Coast Guard Cutter Douglas Munro crew members assist a survivor off a Coast Guard small boat in Glacier Bay National Park, July 15, 2018. Rough waters overturned four kayaks in Glacier Bay National Park, but the individuals made it to shore and activated their personal locator beacon, which assisted the Coast Guard in locating them. (U.S. Coast Guard | Courtesy Photo)

Coast Guard Cutter Douglas Munro crew members assist a survivor off a Coast Guard small boat in Glacier Bay National Park, July 15, 2018. Rough waters overturned four kayaks in Glacier Bay National Park, but the individuals made it to shore and activated their personal locator beacon, which assisted the Coast Guard in locating them. (U.S. Coast Guard | Courtesy Photo)

Four kayakers survive after boats overturn in Glacier Bay

Well prepared boaters safely make it to shore without injury

It was a busy weekend for Coast Guard personnel in Glacier Bay National Park and Preserve, as responders helped rescue two hikers and four kayakers in two separate situations.

On Saturday, according to a Coast Guard release, a Coast Guard Air Station Sitka MH-60 Jayhawk helicopter crew helped the National Park Service pull two hikers safely up into the helicopter after one of the hikers suffered a leg injury. The hikers, according to the release, were taken to awaiting emergency medical services in Sitka. See a video of that rescue at the bottom of this article, courtesy of the U.S. Coast Guard.

The next day, according to another Coast Guard release, Seventeenth Coast Guard District watchstanders got an alert that a personal locator beacon (PLB) had been activated in Glacier Bay. They quickly found that the beacon had been activated by a group of four kayakers after one of them had fallen into the water, according to the release.

The National Park Service took control of the search, Coast Guard Public Affairs Officer Lt. j.g. Nicholas Capuzzi said, but requested that the Coast Guard help them out. As a result, Coast Guard Cutter Douglas Munro and an Air Station Sitka MH-60 Jayhawk helicopter crew assisted in the search, according to the release.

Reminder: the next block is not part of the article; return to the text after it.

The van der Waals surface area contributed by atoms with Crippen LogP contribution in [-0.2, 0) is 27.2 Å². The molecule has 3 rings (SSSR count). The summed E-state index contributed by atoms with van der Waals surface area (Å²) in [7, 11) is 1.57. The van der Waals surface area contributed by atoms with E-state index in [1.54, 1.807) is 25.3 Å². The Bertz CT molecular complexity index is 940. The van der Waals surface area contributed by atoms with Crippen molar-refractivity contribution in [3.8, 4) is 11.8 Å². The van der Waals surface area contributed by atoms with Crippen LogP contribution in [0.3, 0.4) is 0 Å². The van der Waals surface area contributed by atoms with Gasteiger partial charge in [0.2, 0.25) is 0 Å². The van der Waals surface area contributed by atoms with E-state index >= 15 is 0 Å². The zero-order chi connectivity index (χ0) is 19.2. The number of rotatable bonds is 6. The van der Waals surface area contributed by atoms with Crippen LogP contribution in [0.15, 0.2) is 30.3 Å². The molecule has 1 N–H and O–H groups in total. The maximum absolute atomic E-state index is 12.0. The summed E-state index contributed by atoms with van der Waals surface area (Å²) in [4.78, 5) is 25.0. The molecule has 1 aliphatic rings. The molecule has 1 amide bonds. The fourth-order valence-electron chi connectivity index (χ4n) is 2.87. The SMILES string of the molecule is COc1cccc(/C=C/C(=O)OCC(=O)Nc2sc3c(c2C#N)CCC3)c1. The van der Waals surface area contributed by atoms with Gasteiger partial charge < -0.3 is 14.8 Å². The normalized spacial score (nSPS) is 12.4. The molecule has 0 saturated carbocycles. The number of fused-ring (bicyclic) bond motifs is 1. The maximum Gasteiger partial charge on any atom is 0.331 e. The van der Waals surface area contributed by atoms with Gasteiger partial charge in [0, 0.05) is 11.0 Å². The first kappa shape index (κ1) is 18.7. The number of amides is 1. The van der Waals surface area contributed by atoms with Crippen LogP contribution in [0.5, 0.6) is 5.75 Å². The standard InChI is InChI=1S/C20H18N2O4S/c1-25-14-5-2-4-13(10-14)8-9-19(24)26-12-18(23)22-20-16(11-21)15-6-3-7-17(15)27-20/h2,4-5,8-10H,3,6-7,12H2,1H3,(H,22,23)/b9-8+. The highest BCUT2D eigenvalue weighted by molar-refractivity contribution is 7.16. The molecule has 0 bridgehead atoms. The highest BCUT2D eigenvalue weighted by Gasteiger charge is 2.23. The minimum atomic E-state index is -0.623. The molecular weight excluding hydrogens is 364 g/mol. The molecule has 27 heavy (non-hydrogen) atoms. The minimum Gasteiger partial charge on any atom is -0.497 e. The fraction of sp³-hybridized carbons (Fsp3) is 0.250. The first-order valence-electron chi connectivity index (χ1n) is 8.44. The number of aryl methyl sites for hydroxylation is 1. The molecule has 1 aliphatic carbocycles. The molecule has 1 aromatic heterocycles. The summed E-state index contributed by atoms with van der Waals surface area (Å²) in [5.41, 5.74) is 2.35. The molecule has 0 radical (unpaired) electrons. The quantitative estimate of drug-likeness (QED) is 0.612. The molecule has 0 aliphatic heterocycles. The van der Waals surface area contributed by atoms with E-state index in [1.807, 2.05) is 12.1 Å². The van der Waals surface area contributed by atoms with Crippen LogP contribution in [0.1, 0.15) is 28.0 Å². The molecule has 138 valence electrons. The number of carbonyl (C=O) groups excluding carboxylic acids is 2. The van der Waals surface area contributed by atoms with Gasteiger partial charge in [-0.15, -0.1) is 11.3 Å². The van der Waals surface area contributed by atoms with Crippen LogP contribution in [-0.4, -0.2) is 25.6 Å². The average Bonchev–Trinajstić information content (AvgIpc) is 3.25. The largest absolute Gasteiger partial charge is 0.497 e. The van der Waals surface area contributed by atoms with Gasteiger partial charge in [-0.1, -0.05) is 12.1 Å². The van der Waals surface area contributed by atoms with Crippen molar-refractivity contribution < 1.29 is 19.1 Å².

Searchers on the Douglas Munro spotted the kayakers, who were safe on shore and waving their arms for help. The quartet of kayakers and one kayak were taken aboard the vessel, according to the release, after the Coast Guard verified that the PLB activation did indeed come from that group.

The kayakers were evaluated for medical issues, according to the release, but they were all found to be in good health. They were taken to Juneau and arrived Monday, though Capuzzi said it wasn’t known whether they were from Juneau or elsewhere.

Capt. Kevin Riddle, the commanding officer of the Douglas Munro, said the timing was extremely fortuitous.

“At the time of the PLB alert, we were actively patrolling the area,” Riddle said in the release. “We are thankful that these kayakers were well equipped with an emergency transponder because it allowed us to quickly locate and rescue them.”

The fact that the cutter was even in the region was fortunate. The Douglas Munro is homeported in Kodiak, but is currently on a three-month patrol that will encompass the Bering Sea and the Arctic Ocean as part of Operation Arctic Shield 2018, as well as the Gulf of Alaska. Arctic Shield 2018, according to an earlier release from the Coast Guard, is meant to increase maritime awareness and understanding of the risks of the sea.

During Sunday’s rescue, weather in the area was reported as between five and seven mile-per-hour winds and seas between two and three feet, according to the Coast Guard.


• Contact reporter Alex McCarthy at 523-2271 or amccarthy@juneauempire.com. Follow him on Twitter at @akmccarthy.


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